Wednesday, November 24, 2010

WriteBrain Report by Cathy Dilts: Silencing Your Inner Critic-Part 2

Plot vs. Plod:
Todd Fahnestock Looks at Two Methods for Creating a Story

By Cathy Dilts

Are you a plotter or a plodder?

Asking for a show of hands in the second half of his Write Brain talk, Todd Fahnestock showed that the audience fell into three evenly divided camps. The plotters plan their story, creating an outline before they begin writing. Plodders prefer to fly by the seat of their pants. But a third of the audience claimed to combine the two. Some writers plot, and as they start writing, they tend to abandon the original roadmap. Others jump right in and set up an outline after they are well into the story.

Todd called himself a “dyed in the wool plodder.” By this, he meant that he prefers a more intuitive style of writing where you start at the beginning and go where the story takes you. As his brother is fond of saying, “Just walk.” The opposite of this is plotting.

Todd told the audience about his experience working with co-author Giles Carwyn on Heir of Autumn. Carwyn believed a writer should, as Todd quotes, “lay the bones out, assemble them, then put the flesh on.” Their first published novel was meticulously planned in a daunting eleven step process.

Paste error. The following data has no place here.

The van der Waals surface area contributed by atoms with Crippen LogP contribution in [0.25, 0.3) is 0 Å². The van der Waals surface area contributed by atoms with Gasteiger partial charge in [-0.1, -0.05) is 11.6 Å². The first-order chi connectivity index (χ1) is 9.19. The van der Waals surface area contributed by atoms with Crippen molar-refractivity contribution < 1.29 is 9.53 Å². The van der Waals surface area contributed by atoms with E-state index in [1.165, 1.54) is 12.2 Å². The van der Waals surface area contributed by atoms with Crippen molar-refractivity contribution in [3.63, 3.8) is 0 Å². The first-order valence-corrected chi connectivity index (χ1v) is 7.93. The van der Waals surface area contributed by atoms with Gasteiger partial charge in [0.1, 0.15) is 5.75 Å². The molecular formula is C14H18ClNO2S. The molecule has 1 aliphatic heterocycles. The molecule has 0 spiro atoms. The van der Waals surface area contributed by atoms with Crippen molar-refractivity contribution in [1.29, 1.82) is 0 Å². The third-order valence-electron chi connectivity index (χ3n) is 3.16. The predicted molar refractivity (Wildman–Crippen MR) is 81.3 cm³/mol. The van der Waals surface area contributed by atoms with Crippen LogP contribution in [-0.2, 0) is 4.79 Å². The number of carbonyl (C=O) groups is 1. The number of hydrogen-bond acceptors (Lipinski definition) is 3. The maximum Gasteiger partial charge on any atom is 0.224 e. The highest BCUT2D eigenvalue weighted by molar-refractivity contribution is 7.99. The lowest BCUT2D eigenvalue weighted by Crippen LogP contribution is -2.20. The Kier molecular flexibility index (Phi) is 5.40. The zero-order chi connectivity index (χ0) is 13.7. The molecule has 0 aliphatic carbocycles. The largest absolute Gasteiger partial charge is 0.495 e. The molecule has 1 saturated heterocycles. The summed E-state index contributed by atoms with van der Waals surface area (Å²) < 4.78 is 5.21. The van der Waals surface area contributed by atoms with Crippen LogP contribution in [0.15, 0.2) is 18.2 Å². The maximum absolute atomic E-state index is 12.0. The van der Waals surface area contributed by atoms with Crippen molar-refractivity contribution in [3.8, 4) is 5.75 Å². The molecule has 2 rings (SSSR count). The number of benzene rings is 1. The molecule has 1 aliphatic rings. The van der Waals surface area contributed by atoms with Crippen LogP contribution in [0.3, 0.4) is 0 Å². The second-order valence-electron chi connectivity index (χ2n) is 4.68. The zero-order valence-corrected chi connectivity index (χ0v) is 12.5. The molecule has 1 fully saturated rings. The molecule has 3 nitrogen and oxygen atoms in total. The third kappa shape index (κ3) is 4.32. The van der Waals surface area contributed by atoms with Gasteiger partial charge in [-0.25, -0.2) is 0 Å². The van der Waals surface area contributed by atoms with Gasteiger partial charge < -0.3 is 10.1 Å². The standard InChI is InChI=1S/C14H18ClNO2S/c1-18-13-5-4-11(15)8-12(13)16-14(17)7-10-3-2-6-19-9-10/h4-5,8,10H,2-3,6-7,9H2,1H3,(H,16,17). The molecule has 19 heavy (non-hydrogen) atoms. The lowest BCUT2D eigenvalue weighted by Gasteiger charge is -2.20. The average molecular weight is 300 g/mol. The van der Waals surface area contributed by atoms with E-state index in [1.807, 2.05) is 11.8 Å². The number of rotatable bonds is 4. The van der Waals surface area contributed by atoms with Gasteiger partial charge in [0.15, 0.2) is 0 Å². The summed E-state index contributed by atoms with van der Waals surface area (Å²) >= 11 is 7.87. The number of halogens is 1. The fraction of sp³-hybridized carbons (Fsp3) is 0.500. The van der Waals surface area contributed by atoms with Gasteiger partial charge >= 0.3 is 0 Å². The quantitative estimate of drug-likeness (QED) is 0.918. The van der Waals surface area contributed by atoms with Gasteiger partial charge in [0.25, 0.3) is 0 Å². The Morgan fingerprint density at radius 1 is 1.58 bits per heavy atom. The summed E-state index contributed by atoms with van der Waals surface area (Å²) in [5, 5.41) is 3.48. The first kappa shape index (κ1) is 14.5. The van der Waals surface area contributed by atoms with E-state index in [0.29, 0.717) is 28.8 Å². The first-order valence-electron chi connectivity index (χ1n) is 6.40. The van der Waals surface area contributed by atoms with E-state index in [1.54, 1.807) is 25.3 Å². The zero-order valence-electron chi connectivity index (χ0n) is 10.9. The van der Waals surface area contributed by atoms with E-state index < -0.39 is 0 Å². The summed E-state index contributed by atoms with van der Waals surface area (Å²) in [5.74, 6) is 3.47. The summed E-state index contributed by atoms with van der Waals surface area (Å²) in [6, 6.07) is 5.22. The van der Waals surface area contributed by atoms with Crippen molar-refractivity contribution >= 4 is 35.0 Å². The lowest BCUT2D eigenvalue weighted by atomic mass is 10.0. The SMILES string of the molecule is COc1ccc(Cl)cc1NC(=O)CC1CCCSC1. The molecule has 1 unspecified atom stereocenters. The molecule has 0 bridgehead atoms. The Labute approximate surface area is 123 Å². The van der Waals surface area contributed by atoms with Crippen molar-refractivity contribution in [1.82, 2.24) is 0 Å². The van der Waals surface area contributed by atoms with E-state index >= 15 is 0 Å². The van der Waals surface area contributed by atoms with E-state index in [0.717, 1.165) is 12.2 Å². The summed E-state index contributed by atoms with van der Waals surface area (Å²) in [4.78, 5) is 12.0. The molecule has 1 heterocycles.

One advantage to this sort of intensive plotting is that you know where you’re going. You don’t have to think as much in the middle of your story. There is less chance of contradiction, and more opportunity for complexity. On the downside, it’s more difficult to keep the voice fresh and to retain a sense of surprise.

Plodding is an organic style of story creation. Todd listed more advantages, admitting his own bias in favor of this technique. The story can take on a life of its own, and it is easier to create a character driven story. The disadvantages are that you might write yourself into a corner, develop a fatal flaw in your story, or your inspiration may dry up, leaving you with writer’s block.

Whether you are a plotter, a plodder, or a combination of both, Todd’s advice from the first half of his talk applies: write every day.

No comments:

Post a Comment

Note: Only a member of this blog may post a comment.